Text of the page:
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Comparison of models for genetic evaluation of survival traits in dairy cattle: a simulation study

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Three models for the analysis of functional survival data in dairy cattle were compared using stochastic simulation. The simulated phenotype for survival was defined as a month after the first calving (from 1 to 100) in which a cow was involuntarily removed from the herd. Parameters for simulation were based on survival data of the Canadian Jersey population. Three different levels of heritability of survival (0.100, 0.050 and 0.025) and two levels of numbers of females per generation (2000 or 4000) were considered in the simulation. Twenty generations of random mating and selection (on a second trait, uncorrelated with survival) with 20 replicates were simulated for each scenario. Sires were evaluated for survival of their daughters by three models: proportional hazard (PH), linear multiple-trait (MT), and random regression (RR) animal models. Different models gave different ranking of sires with respect to survival of their daughters. Correlations between true and estimated breeding values for survival to five different points in a cow’s lifetime after the first calving (120 and 240 days in milk after first, second, third and fourth calving) favoured the PH model, followed by the RR model evaluations. Rankings of models were independent of the heritability level, female population size and sire progeny group size (20 or 100). The RR model, however, showed a slight superiority over MT and PH models in predicting the proportion of sire’s daughters that survived to the five different end-points after the first calving.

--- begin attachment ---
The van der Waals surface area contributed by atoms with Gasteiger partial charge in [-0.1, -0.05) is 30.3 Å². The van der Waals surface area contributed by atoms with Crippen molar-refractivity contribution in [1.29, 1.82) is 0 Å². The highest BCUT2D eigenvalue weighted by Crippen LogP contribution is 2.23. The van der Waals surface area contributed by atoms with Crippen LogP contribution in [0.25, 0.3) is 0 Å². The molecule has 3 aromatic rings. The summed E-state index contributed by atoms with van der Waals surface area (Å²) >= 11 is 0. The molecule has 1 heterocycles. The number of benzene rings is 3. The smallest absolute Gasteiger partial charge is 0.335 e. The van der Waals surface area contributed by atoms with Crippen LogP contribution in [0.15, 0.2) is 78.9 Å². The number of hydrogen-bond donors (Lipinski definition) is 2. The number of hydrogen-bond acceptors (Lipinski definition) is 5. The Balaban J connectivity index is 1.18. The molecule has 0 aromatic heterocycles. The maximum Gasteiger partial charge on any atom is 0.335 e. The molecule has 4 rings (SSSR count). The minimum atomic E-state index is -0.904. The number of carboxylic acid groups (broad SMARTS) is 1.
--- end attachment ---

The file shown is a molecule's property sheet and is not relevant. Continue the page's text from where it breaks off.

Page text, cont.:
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Keywords: Dairy cattle; genetic evaluation; stochastic simulation; survival traits

Document Type: Research Article

Publication date: April 1, 2008

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